When you are socially anxious, the ONLY WAY to get over it, to grow as a person and stop your anxiety from holding you back, is to face your fear.
I did it, you can too. Seriously. I was socially anxious my entire childhood - my mum had to stay at parties with me because I couldn’t bear to be on my own up to an embarrassingly late age. I had (and still do have) a lot of trouble dealing with change moving from one social group/mindset to another. When plans change I still get really panicked about it even if it’s really of no consequence.
It was terrifying. I would come up with excuse after excuse that I would tell my friends and myself to get out of having to do social things. Even meeting members of my own family made me panic and feel scared.
What was I scared of? I still don’t really know. Being judged lacking in some way? Having to make small talk and being really bad at it? Just being my awkward self.
Anyway, I guess if I was in America I might have been given therapy or pills or something to combat this, but the way I dealt with it (and continue to deal with it) was to power through it.
I think it’s nice that there is the support of similar people online which can make you feel less alone, less like a failure for finding something other people seem to find so simple (being social is meant to be fun!) so horrifyingly difficult. But the fact is, in your life, in your job, you are going to have to: answer the phone, talk to strangers, deal with groups of people. And the only way to get good at that is to practice it.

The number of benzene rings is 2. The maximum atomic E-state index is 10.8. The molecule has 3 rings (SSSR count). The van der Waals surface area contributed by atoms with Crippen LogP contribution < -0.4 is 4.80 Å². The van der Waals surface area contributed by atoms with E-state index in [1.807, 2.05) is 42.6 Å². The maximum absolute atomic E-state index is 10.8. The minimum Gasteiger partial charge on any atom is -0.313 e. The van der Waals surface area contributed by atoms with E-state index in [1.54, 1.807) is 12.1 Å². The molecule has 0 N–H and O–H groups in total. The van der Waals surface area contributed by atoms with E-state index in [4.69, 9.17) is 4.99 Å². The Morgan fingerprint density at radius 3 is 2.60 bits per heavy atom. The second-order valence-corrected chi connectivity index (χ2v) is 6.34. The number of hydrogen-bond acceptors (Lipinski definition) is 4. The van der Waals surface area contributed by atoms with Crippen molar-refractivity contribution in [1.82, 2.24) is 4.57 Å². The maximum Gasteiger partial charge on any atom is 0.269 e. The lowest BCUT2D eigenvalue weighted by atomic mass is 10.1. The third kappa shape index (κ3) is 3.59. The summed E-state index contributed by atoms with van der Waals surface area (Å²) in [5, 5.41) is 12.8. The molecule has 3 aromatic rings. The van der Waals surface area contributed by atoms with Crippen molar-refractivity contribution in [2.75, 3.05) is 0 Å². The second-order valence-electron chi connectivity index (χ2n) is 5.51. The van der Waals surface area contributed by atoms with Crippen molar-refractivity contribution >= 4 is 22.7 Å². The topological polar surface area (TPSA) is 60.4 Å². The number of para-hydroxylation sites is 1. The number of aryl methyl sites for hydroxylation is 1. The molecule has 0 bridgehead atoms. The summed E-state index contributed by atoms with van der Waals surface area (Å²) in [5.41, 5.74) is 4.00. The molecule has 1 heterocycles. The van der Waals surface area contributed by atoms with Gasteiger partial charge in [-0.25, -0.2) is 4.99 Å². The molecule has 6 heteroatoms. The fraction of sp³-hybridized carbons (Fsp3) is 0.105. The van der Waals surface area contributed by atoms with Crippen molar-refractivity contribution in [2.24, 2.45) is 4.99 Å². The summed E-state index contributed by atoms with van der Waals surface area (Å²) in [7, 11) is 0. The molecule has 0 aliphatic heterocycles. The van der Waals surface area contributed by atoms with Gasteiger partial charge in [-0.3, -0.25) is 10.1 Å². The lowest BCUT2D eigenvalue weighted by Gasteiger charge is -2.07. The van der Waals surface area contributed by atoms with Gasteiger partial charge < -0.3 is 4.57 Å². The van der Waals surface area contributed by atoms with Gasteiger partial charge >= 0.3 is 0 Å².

Make small talk with a cashier in a shop. Ask a stranger the time. MAKE yourself do it. YES it is hard, YES it feels scary. It IS scary! But the only thing that makes it less so is practice. Reinforcing the fact that 99 times out of 100, the person on the street will politely tell you the time and the person in the shop will smile and agree that yes it is nice weather. If a stranger does end up thinking you’re weird, it is of no consequence. It does not matter. It’s fine.
I’m writing this because even now I struggle with having to psyche myself up to being able to meet new people or family or deal with whatever situation that is out of my norm. I still make excuses sometimes. But if someone had tried to tell me the above when I was younger, I think it would really have helped me.
You aren’t alone. There are other people who feel just as socially anxious as you do. But there isn’t anything on your face, you look fine, your hair is cool, you are fun to talk to, you are a good person. You’re fine. It’s ok. As far as you know, the people you’re thinking are silently judging you are thinking the same about you.
I guess I’m just trying to say: don’t let yourself be too comfortable with just the internet for support. Don’t let it be at the expense of pushing yourself to get better at dealing with life offline.